Friday, November 11, 2016

Firebase Cloud Messaging in Xamarin.Android

I've seen people asking a lot about this lately on XamarinChat Slack. Looking around there does not seem to be much good information on how to get Firebase Cloud Messaging (FCM) to work in a Xamarin.Android project. I made the switch in one of my apps a month or so ago, from Google Cloud Messaging to FCM and I too was lacking the information about how to get this to work. I did get it to work by piecing together information from the Java world. Surprisingly enough it is not that much different in Xamarin.Android.

1. Creating a Firebase Project

If you have not already created a Firebase project you need to do so now. You can either opt to import an existing Google project or Creating a new. Either way the instructions are pretty much the same.

1. Go to the Firebase Console

2. Create a new project or import Google Project


I don't think it is super important what region you choose your project to be in. I just chose the region where I expect the most users to use my App.

2. Registering Application

When you have created your project or imported an existing one you can now add your application. This can be done several places in the console. I just went to Notifications and it prompted me to add an application.
Pressing the Android icon will show you the following dialog
Here you need to enter the details of your Application. Package name is the package name you have set in your AndroidManifest.xml file. You might want to change that to something resembling your namespace in your app. Make sure that it is all lowercase too. Nickname is optional and is just an easy way to identify your app in the Console. Press Add App or optionally do step 2.1 first to add a SHA-1, then press Add App. The browser will now download a google-services.json file, which we will use later, in step 4.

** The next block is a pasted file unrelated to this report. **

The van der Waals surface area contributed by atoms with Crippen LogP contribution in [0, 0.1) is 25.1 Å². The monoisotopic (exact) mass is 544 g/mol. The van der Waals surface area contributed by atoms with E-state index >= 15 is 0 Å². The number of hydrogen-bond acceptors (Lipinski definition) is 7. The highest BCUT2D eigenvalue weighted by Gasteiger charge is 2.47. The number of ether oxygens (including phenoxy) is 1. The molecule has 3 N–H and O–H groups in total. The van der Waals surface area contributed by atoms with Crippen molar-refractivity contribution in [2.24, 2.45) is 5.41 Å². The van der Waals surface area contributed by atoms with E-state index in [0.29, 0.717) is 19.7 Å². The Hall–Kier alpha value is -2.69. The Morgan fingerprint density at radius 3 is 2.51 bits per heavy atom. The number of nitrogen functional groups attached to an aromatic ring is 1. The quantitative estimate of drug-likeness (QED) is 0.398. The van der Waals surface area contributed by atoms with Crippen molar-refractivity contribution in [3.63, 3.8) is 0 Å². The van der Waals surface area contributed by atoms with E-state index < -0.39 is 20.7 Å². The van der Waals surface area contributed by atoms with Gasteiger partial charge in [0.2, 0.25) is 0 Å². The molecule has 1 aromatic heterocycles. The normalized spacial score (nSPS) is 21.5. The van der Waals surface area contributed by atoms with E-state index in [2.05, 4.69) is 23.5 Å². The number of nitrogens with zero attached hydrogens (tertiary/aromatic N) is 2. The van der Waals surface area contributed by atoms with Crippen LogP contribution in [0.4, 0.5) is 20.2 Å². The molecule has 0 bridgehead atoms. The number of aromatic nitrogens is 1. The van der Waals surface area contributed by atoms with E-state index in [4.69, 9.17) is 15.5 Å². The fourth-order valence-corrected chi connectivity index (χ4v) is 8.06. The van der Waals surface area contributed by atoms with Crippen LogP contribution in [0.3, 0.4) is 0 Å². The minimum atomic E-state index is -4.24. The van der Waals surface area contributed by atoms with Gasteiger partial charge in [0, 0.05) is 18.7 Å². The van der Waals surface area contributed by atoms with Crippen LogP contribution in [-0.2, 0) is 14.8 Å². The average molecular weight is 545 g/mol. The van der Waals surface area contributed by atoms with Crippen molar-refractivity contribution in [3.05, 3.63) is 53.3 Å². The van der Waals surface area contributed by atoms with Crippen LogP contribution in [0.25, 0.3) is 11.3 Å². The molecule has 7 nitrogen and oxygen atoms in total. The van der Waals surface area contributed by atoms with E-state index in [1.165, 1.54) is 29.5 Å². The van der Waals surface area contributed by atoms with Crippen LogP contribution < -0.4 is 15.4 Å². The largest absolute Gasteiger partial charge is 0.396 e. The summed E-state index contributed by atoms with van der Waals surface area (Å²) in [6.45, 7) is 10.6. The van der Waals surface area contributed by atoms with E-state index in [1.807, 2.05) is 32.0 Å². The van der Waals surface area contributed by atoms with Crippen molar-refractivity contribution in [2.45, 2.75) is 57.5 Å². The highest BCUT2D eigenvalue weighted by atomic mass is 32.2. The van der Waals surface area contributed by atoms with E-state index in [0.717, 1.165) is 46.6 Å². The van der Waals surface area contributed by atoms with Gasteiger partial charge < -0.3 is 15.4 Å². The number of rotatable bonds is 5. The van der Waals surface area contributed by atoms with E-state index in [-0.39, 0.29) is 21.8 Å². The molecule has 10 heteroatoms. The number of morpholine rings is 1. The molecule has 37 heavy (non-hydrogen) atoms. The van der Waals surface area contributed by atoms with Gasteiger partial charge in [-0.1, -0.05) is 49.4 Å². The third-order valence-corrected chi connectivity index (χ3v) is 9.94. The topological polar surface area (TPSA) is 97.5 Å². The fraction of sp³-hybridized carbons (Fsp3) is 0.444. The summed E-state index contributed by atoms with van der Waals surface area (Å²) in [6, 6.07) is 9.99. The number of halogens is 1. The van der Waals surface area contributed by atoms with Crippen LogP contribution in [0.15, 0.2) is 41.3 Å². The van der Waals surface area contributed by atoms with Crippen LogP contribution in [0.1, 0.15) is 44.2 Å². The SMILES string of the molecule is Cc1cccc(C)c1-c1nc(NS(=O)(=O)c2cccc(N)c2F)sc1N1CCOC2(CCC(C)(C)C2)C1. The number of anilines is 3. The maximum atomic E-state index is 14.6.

2.1 Creating a keystore (optional)

If you haven't already created a keystore file for your App, you can do so now. For more information refer to the Xamarin Documentation.
You will need it for deploying to Google Play Store anyways. You will need it for Google Play Services, such as Google Maps. Easiest way to do so is through the Archive tool in Visual Studio or Xamrin Studio, which you can trigger by right clicking your Android Application project. Make sure to have selected Release Configuration and your App can build.
At the bottom of the Archive screen, when an Archive is ready, click Distribute... > Ad Hoc > +
A dialog for creating a new keystore will appear, which you will need to fill out with relevant details. Create your keystore and now we need to find it on the computer.
Note: A keystore is used to sign the application, for deployment on the Google Play Store. Many Google Play Services require a SHA-1 entered into the Google Console for your App package
On Windows, Xamarin Archives put the keystore in C:\Users\<username>\AppData\Local\Xamarin\Mono for Android\Keystore you can find the one you just created in a subfolder maching the name of the keystore you just created. To get the SHA-1 from a keystore you run the keytool command line tool. If it isn't in your environment PATH, it is located in the Java SDK folder. In my case C:\Program Files\Java\jdk1.8.0_102\bin lets just assume you don't have it in your environment PATH the command to get the SHA-1 would look something like